Getting To Know Our Honorees: Alexis Kashar
Q: What positive changes have you seen in the Jewish community vis-a-vis inclusion of people with disabilities during your lifetime?
A: The first positive change I personally witnessed was the recognition by the Committee on Jewish Law and Standards of the Rabbinical Assembly for the Conservative Movement in May 2011. It states that:
- Jews who are deaf are responsible for the mitzvot.
- Our communities, synagogues, schools, and camps must strive to be welcoming, accessible, and inclusive.
- Sign language may be used in matters of personal status (weddings and divorce proceedings) and may be used in rituals such as brit milah or brit kodesh by the parents or mohel (and kehillah) and pidyon ha-ben by the parents or kohen.
- Sign language may be used in liturgy. A deaf person called to the Torah who does not speak may recite the berakhot via sign language. A deaf person may serve as shaliah tzibbur in sign language in a minyan whose medium of communication is sign language. Furthermore, since sign language can be used to fulfill a halakhic requirement, those who hear and use speech and who also know sign language may join a minyan of deaf Jews who are using sign language and fulfill the liturgical mitzvot via sign language without having to repeat the prayers orally.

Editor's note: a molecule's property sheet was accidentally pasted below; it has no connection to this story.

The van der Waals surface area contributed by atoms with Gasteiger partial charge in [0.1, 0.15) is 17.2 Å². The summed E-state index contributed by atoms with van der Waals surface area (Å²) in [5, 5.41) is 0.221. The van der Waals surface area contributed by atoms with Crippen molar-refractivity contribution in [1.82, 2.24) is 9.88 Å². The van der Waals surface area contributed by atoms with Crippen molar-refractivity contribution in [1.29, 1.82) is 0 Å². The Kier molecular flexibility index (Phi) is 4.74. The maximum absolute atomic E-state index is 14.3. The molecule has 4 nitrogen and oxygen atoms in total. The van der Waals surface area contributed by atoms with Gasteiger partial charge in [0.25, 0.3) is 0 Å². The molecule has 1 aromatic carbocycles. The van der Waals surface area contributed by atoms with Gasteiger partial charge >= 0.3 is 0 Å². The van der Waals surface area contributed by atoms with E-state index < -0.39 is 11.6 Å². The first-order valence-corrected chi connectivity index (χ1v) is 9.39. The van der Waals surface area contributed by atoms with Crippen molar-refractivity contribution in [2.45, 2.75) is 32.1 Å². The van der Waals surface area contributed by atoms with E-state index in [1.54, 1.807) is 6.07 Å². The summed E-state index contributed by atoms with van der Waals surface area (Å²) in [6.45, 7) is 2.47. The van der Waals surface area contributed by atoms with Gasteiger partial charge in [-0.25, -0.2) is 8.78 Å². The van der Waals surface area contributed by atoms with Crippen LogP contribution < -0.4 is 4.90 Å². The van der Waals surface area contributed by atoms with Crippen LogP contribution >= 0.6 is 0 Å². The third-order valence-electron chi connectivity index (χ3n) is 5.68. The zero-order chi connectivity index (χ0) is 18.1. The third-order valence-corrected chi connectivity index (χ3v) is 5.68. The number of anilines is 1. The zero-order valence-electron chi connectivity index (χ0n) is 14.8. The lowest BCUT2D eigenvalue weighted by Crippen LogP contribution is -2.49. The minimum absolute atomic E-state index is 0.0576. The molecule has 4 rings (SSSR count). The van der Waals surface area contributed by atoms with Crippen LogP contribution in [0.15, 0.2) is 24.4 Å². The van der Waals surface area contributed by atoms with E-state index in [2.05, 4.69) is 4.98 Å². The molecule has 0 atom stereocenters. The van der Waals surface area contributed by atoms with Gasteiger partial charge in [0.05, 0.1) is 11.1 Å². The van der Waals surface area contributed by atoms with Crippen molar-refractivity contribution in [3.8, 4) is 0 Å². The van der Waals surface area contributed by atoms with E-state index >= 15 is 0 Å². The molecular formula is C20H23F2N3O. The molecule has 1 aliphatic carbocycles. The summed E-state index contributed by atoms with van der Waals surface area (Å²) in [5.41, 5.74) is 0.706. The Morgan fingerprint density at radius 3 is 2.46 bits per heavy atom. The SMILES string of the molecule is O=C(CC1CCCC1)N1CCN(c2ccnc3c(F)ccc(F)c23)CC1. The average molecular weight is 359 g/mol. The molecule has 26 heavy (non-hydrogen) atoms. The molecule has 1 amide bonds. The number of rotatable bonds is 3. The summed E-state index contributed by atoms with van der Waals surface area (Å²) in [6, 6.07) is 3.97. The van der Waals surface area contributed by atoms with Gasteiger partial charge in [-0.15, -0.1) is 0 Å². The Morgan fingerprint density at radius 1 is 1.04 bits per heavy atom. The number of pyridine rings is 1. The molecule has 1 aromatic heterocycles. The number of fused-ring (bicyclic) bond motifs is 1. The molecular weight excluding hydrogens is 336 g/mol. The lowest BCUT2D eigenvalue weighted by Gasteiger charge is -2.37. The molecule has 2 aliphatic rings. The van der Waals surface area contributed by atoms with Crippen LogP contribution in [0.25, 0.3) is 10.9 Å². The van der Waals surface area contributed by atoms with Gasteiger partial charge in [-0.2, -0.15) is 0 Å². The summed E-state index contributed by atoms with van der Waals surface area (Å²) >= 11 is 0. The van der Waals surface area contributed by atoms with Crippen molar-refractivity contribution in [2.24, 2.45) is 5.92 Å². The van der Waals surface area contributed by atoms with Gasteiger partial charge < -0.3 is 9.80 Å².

- Sign language may be used for tefillot, such as the Shema and shmoneh esreh, that must be articulated.
The other positive changes that I have seen also include a move towards the provision of programming that is accessible to the full community.
Q: In your opinion, what changes still need to happen, what progress still needs to be made?
A: Inclusive programming, in order to be truly fully inclusive must be organic and include all stakeholders. This means members of the deaf or disabled community must be seated at the same table and decisions are made based on the preferences of the community being served and not on the opinions of those who hold the purse strings.
Inclusion also means different things to different communities and that is why relevant stakeholders must be included in all programming options and changes. For example, some members of the deaf community may prefer services to be led by someone who is fluent in ASL when other members may prefer services that are accessible through a qualified sign language interpreter who is versed in Hebrew.
Q: Who is the person in your life who influenced you the most to make a difference vis-a-vis disability and inclusion?
A: My parents, who are also deaf, were my first role models and advocates. They taught me about the importance of believing in myself and the art of self advocacy. I watched them carry out this message themselves by investing in the deaf community and becoming pioneers in the world of accessible technology. Through this experience, I learned to advocate at a very early age and have carried this with me through my life, striving to make a difference for myself and others.